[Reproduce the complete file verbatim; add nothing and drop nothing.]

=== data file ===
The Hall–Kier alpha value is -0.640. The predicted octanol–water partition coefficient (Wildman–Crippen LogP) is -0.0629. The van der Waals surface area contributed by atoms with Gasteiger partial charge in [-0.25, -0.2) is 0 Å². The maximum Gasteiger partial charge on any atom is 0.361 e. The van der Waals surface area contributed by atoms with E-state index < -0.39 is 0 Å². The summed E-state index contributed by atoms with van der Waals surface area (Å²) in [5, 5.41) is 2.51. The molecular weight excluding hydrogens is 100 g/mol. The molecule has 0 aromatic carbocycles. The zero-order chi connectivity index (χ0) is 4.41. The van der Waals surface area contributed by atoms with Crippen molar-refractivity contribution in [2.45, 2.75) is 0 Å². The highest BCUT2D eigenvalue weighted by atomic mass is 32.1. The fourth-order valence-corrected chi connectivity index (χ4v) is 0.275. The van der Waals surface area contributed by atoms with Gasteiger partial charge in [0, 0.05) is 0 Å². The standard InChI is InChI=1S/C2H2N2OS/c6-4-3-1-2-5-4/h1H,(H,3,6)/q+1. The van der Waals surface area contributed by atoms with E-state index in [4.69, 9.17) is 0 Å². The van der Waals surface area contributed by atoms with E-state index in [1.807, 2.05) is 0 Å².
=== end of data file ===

The Hall–Kier alpha value is -0.640. The predicted octanol–water partition coefficient (Wildman–Crippen LogP) is -0.0629. The van der Waals surface area contributed by atoms with Gasteiger partial charge in [-0.25, -0.2) is 0 Å². The maximum Gasteiger partial charge on any atom is 0.361 e. The van der Waals surface area contributed by atoms with E-state index < -0.39 is 0 Å². The summed E-state index contributed by atoms with van der Waals surface area (Å²) in [5, 5.41) is 2.51. The molecular weight excluding hydrogens is 100 g/mol. The molecule has 0 aromatic carbocycles. The zero-order chi connectivity index (χ0) is 4.41. The van der Waals surface area contributed by atoms with Crippen molar-refractivity contribution in [2.45, 2.75) is 0 Å². The highest BCUT2D eigenvalue weighted by atomic mass is 32.1. The fourth-order valence-corrected chi connectivity index (χ4v) is 0.275. The van der Waals surface area contributed by atoms with Gasteiger partial charge in [0, 0.05) is 0 Å². The standard InChI is InChI=1S/C2H2N2OS/c6-4-3-1-2-5-4/h1H,(H,3,6)/q+1. The van der Waals surface area contributed by atoms with E-state index in [4.69, 9.17) is 0 Å². The van der Waals surface area contributed by atoms with E-state index in [1.807, 2.05) is 0 Å².